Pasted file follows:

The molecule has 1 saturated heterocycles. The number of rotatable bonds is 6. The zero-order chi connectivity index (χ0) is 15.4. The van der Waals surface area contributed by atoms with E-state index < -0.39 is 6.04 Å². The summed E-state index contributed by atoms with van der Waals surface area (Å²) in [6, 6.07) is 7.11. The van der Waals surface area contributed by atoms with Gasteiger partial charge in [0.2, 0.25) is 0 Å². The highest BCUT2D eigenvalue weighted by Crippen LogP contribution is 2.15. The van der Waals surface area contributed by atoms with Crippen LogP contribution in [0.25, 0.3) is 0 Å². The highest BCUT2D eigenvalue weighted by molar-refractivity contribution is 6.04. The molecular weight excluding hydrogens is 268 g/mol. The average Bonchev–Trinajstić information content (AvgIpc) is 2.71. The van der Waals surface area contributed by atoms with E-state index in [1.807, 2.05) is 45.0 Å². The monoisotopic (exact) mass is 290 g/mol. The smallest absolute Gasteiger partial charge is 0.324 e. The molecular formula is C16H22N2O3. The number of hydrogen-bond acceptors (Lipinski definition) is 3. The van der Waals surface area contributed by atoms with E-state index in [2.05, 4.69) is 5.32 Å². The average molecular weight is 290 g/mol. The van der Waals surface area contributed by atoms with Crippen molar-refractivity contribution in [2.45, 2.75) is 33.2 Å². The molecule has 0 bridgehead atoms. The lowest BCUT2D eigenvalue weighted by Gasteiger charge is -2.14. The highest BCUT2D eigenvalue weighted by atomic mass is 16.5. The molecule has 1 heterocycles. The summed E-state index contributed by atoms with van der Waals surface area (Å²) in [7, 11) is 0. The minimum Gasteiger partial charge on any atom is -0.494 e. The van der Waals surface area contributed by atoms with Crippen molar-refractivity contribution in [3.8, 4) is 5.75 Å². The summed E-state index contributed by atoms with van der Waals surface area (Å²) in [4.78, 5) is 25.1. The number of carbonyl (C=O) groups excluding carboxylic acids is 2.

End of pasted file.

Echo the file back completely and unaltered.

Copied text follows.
The molecule has 1 saturated heterocycles. The number of rotatable bonds is 6. The zero-order chi connectivity index (χ0) is 15.4. The van der Waals surface area contributed by atoms with E-state index < -0.39 is 6.04 Å². The summed E-state index contributed by atoms with van der Waals surface area (Å²) in [6, 6.07) is 7.11. The van der Waals surface area contributed by atoms with Gasteiger partial charge in [0.2, 0.25) is 0 Å². The highest BCUT2D eigenvalue weighted by Crippen LogP contribution is 2.15. The van der Waals surface area contributed by atoms with Crippen LogP contribution in [0.25, 0.3) is 0 Å². The highest BCUT2D eigenvalue weighted by molar-refractivity contribution is 6.04. The molecular weight excluding hydrogens is 268 g/mol. The average Bonchev–Trinajstić information content (AvgIpc) is 2.71. The van der Waals surface area contributed by atoms with E-state index in [1.807, 2.05) is 45.0 Å². The monoisotopic (exact) mass is 290 g/mol. The smallest absolute Gasteiger partial charge is 0.324 e. The molecular formula is C16H22N2O3. The number of hydrogen-bond acceptors (Lipinski definition) is 3. The van der Waals surface area contributed by atoms with E-state index in [2.05, 4.69) is 5.32 Å². The average molecular weight is 290 g/mol. The van der Waals surface area contributed by atoms with Crippen molar-refractivity contribution in [2.45, 2.75) is 33.2 Å². The molecule has 0 bridgehead atoms. The lowest BCUT2D eigenvalue weighted by Gasteiger charge is -2.14. The highest BCUT2D eigenvalue weighted by atomic mass is 16.5. The molecule has 1 heterocycles. The summed E-state index contributed by atoms with van der Waals surface area (Å²) in [7, 11) is 0. The minimum Gasteiger partial charge on any atom is -0.494 e. The van der Waals surface area contributed by atoms with Crippen molar-refractivity contribution in [3.8, 4) is 5.75 Å². The summed E-state index contributed by atoms with van der Waals surface area (Å²) in [4.78, 5) is 25.1. The number of carbonyl (C=O) groups excluding carboxylic acids is 2.